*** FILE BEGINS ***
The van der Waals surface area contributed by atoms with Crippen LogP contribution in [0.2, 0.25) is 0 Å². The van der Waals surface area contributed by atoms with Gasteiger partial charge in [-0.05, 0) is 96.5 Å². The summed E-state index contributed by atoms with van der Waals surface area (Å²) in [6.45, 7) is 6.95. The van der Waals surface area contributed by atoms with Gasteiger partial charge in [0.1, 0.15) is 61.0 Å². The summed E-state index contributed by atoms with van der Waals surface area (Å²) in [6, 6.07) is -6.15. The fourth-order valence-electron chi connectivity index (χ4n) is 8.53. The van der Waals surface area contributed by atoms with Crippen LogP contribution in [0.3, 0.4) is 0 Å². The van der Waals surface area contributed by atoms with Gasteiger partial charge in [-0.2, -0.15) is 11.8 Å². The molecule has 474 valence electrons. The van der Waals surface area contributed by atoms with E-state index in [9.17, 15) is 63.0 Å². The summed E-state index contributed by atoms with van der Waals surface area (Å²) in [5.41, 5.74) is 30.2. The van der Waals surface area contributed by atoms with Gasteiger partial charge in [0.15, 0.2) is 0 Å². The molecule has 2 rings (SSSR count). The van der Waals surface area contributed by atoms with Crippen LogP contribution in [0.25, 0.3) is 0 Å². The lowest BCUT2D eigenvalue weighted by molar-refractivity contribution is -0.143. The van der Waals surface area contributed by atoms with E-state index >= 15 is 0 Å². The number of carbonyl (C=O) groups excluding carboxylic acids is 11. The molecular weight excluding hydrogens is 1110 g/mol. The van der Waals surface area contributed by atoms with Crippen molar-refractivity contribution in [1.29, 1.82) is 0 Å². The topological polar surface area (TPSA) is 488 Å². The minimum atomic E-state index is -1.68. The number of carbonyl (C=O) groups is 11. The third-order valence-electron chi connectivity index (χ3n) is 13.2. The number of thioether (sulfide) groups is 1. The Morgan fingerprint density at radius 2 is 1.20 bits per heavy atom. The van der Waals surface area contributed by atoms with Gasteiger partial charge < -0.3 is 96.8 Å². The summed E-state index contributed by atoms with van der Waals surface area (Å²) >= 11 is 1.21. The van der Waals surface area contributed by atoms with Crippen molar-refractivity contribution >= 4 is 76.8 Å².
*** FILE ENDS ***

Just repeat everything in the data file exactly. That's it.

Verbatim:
The van der Waals surface area contributed by atoms with Crippen LogP contribution in [0.2, 0.25) is 0 Å². The van der Waals surface area contributed by atoms with Gasteiger partial charge in [-0.05, 0) is 96.5 Å². The summed E-state index contributed by atoms with van der Waals surface area (Å²) in [6.45, 7) is 6.95. The van der Waals surface area contributed by atoms with Gasteiger partial charge in [0.1, 0.15) is 61.0 Å². The summed E-state index contributed by atoms with van der Waals surface area (Å²) in [6, 6.07) is -6.15. The fourth-order valence-electron chi connectivity index (χ4n) is 8.53. The van der Waals surface area contributed by atoms with Crippen LogP contribution in [0.3, 0.4) is 0 Å². The van der Waals surface area contributed by atoms with Gasteiger partial charge in [-0.2, -0.15) is 11.8 Å². The molecule has 474 valence electrons. The van der Waals surface area contributed by atoms with E-state index in [9.17, 15) is 63.0 Å². The summed E-state index contributed by atoms with van der Waals surface area (Å²) in [5.41, 5.74) is 30.2. The van der Waals surface area contributed by atoms with Gasteiger partial charge in [0.15, 0.2) is 0 Å². The molecule has 2 rings (SSSR count). The van der Waals surface area contributed by atoms with Crippen LogP contribution in [0.25, 0.3) is 0 Å². The lowest BCUT2D eigenvalue weighted by molar-refractivity contribution is -0.143. The van der Waals surface area contributed by atoms with E-state index >= 15 is 0 Å². The number of carbonyl (C=O) groups excluding carboxylic acids is 11. The molecular weight excluding hydrogens is 1110 g/mol. The van der Waals surface area contributed by atoms with Crippen molar-refractivity contribution in [1.29, 1.82) is 0 Å². The topological polar surface area (TPSA) is 488 Å². The minimum atomic E-state index is -1.68. The number of carbonyl (C=O) groups is 11. The third-order valence-electron chi connectivity index (χ3n) is 13.2. The number of thioether (sulfide) groups is 1. The Morgan fingerprint density at radius 2 is 1.20 bits per heavy atom. The van der Waals surface area contributed by atoms with Gasteiger partial charge < -0.3 is 96.8 Å². The summed E-state index contributed by atoms with van der Waals surface area (Å²) >= 11 is 1.21. The van der Waals surface area contributed by atoms with Crippen molar-refractivity contribution >= 4 is 76.8 Å².